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Quote:
But, I'm pretty confident the higher momentum provided by the larger calibers permits them to penetrate barriers with minimal deflection compared to smaller calibers.
Like I said, I think there is a tendency to overgeneralize based on some finite testing. What you are saying may be true based on certain tests in a lab. But actual conditions offer such a variety of conditions that the generalization doesn't help understand anything.

Decades back, around WWII, the Canadian military did a variety of tests using 9mm and 45acp ball ammo involving penetration of the steel battle helmets used at the time. At 50 yards and beyond the 45 dented the helmets while the 9mm penetrated. This remained true to beyond 100 yards.

Here you can read through a variety of tests done through barriers with a variety of bullets over time. The heavier and larger caliber bullets do not always penetrate barriers any more effectively than the smaller.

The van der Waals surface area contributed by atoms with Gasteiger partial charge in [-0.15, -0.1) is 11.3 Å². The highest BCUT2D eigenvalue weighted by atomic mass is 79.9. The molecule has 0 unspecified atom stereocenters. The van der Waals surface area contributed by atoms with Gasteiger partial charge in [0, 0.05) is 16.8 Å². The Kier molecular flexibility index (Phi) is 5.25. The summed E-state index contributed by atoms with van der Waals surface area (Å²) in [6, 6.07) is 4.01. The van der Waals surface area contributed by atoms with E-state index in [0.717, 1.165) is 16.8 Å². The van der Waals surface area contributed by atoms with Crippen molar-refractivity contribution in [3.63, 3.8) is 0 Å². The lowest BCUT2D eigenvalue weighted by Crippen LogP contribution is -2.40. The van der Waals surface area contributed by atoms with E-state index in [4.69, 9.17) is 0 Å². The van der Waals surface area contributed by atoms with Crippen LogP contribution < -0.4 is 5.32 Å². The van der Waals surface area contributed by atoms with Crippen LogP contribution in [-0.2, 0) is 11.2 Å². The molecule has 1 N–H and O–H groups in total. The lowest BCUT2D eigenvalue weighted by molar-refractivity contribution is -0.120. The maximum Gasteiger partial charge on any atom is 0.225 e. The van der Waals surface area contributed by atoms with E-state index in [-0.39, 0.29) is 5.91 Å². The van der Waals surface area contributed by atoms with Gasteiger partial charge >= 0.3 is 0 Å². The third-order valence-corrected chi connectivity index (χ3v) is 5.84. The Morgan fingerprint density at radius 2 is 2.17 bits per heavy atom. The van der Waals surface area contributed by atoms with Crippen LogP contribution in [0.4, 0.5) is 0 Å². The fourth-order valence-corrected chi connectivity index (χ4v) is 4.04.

http://www.ar15.com/ammo/project/Sel...ps/federal.htm

If you go here you can also see real world tests on barriers and materials. Again the generalization that increased weight and caliber means less deflection in barrier penetration does not hold up in any meaningful way. The best you can say it that it has a tendency to if all goes well.

http://www.theboxotruth.com/docs/theboxotruth.htm

You also have to decide if the amount of deflection is meaningful. As with auto glass. Usually it isn't.

You chose the most powerful round you can shoot well. Given what what's-his'-name above bromided about, shot placement is always critical. In a gun that suits the task.